Minneapolis-St. Paul Airport Helping People with Special Needs Take to the Skies

There is hope and help for families feeling grounded by fear. KMSP Fox 9's Amy Hockert has this special report.

MINNEAPOLIS — Flying is stressful and it can be even harder if you’re traveling with someone who has special needs.

There is hope and help, though, for families feeling grounded by fear through a new program in Minneapolis that’s looking to be a national model.

When you’re little, life is full of unexpected moments.

When you’re little and you have autism, unexpected moments can send life into a tail spin.

For 6-year-old Freya and her family, this trip to the airport isn’t about traveling to some far off destination.

It’s about staying one small step ahead of surprises.

“So, we’re going up the escalator and then go through security so you have to go through some metal detectors,” explained Margo Anderson to Freya.

It’s the first Saturday of the month and the family is meeting up with a group called Navigating MSP.

It’s a program sponsored by the Metropolitan Airports Commission, supported by volunteers from the Autism Society and Delta Airlines, among others.

The idea is to help families who have special needs, like autism get familiar with traveling at their own pace.

“I was kinda nervous my first time,” said Jake Brasch, who has been through the program several times.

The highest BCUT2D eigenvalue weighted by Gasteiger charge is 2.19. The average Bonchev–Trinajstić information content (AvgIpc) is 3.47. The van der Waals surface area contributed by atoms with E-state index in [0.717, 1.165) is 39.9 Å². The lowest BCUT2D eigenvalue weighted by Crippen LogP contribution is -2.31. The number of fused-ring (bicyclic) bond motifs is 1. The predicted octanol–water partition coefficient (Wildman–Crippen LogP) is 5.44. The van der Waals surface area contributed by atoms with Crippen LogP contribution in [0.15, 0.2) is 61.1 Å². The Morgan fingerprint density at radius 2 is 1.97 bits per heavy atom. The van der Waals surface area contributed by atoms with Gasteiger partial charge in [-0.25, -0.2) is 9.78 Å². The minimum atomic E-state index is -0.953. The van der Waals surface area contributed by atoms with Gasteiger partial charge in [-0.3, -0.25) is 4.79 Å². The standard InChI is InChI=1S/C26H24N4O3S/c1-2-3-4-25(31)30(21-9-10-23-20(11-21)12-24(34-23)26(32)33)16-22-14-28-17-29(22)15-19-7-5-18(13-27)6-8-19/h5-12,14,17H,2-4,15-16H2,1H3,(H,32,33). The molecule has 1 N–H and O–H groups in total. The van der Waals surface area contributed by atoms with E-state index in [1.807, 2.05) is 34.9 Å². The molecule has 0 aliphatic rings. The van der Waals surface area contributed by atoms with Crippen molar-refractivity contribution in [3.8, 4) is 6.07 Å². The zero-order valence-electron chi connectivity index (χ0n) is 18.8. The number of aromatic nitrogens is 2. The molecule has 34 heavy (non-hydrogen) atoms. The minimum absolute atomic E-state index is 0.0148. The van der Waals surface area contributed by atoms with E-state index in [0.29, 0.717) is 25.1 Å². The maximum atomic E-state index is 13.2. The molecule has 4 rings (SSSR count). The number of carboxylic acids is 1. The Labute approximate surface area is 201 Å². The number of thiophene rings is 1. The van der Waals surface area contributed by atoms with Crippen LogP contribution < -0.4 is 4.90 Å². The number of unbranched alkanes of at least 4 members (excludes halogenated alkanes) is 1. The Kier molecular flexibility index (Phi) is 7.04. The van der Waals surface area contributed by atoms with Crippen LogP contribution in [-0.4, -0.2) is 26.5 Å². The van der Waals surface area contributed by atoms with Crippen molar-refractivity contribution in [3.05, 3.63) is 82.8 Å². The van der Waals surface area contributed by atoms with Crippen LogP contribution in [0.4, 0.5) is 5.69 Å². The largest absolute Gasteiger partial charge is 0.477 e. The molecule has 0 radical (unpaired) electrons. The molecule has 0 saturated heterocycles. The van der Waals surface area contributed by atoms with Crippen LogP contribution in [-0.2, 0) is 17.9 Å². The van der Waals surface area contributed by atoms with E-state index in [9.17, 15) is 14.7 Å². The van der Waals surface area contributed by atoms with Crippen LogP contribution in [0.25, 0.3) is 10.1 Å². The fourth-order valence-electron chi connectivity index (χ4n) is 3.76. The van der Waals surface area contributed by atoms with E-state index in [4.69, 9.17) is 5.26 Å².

Now, he’s a volunteer, coming back to inspire others with stories of success.

“I took Uber to the airport on my own and met mom down in Phoenix,” Jake said. “I was proud of myself and surprised how well I did.”

But before families can take flight, they’ll have to break through a lot of hurdles; things most of us take for granted.

The amount of patience it takes to move through security, the long, sometimes really long walks to the gate, filling the down time.

That’s before they even get to the plane.

“We do everything except push back from the gate,” said Delta pilot, Rich Kargel.

Kargel was the first person at MSP to step up and volunteer for this program.

His son, Shane, has autism and Kargel says he’s his father’s inspiration.

“Knowing that I’ve been there and basically letting them know it’s going to be alright,” Kargel said about parents he meets.

Also here today, the Loving family.

This is their third mock flight and they’re hoping to get their 13-year-old son, Riley, acclimated before an upcoming vacation to the east coast.

So far, the practice is paying off for everyone.

“He likes the window a lot,” Riley’s dad said. “He doesn’t like the aisle. He doesn’t like the middle. Now we know.”

But all the groundwork and best laid plans aside, there are always questions, always doubts.

Special needs or not, as a rule, kids melt down at 40,000 feet.

Things that can help are anything familiar and repetitive: a video screen, a favorite toy, even something like a customized story about what’s coming next.

With the mock flight now over, the families haven’t left the gate, but they’ve come a long way.

“The family had never flown before,” said Kargel, remembering a family helped by the program. “Always wanted to, but because of their family dynamic, they didn’t think it was at all possible. The father got out of the aircraft, right off the jet bridge and looked at me with a tear coming down his eye and mouthed ‘thank you.’ That’s the reward we get from doing this.”

Because when you’re given wings, not even the sky is the limit.

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